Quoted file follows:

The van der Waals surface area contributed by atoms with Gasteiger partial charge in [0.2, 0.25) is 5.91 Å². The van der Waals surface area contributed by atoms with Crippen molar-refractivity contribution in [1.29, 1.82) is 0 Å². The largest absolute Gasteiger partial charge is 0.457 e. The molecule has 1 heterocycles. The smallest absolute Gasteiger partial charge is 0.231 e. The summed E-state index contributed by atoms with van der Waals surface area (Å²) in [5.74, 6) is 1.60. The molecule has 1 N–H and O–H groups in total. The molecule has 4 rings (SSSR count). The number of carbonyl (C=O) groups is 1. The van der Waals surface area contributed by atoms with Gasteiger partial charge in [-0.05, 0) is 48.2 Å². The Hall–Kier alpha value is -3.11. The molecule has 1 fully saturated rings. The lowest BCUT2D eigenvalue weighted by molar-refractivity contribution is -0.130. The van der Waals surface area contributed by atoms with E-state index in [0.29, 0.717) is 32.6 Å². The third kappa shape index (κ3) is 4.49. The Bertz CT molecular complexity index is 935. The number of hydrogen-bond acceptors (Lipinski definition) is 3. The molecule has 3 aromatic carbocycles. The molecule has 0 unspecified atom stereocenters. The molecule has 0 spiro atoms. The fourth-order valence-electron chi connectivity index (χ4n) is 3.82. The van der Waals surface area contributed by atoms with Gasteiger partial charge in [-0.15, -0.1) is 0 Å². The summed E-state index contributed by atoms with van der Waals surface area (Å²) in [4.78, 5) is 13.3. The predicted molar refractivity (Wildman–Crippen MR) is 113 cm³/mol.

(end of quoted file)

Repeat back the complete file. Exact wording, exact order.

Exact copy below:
The van der Waals surface area contributed by atoms with Gasteiger partial charge in [0.2, 0.25) is 5.91 Å². The van der Waals surface area contributed by atoms with Crippen molar-refractivity contribution in [1.29, 1.82) is 0 Å². The largest absolute Gasteiger partial charge is 0.457 e. The molecule has 1 heterocycles. The smallest absolute Gasteiger partial charge is 0.231 e. The summed E-state index contributed by atoms with van der Waals surface area (Å²) in [5.74, 6) is 1.60. The molecule has 1 N–H and O–H groups in total. The molecule has 4 rings (SSSR count). The number of carbonyl (C=O) groups is 1. The van der Waals surface area contributed by atoms with Gasteiger partial charge in [-0.05, 0) is 48.2 Å². The Hall–Kier alpha value is -3.11. The molecule has 1 fully saturated rings. The lowest BCUT2D eigenvalue weighted by molar-refractivity contribution is -0.130. The van der Waals surface area contributed by atoms with E-state index in [0.29, 0.717) is 32.6 Å². The third kappa shape index (κ3) is 4.49. The Bertz CT molecular complexity index is 935. The number of hydrogen-bond acceptors (Lipinski definition) is 3. The molecule has 3 aromatic carbocycles. The molecule has 0 unspecified atom stereocenters. The molecule has 0 spiro atoms. The fourth-order valence-electron chi connectivity index (χ4n) is 3.82. The van der Waals surface area contributed by atoms with Gasteiger partial charge in [-0.15, -0.1) is 0 Å². The summed E-state index contributed by atoms with van der Waals surface area (Å²) in [4.78, 5) is 13.3. The predicted molar refractivity (Wildman–Crippen MR) is 113 cm³/mol.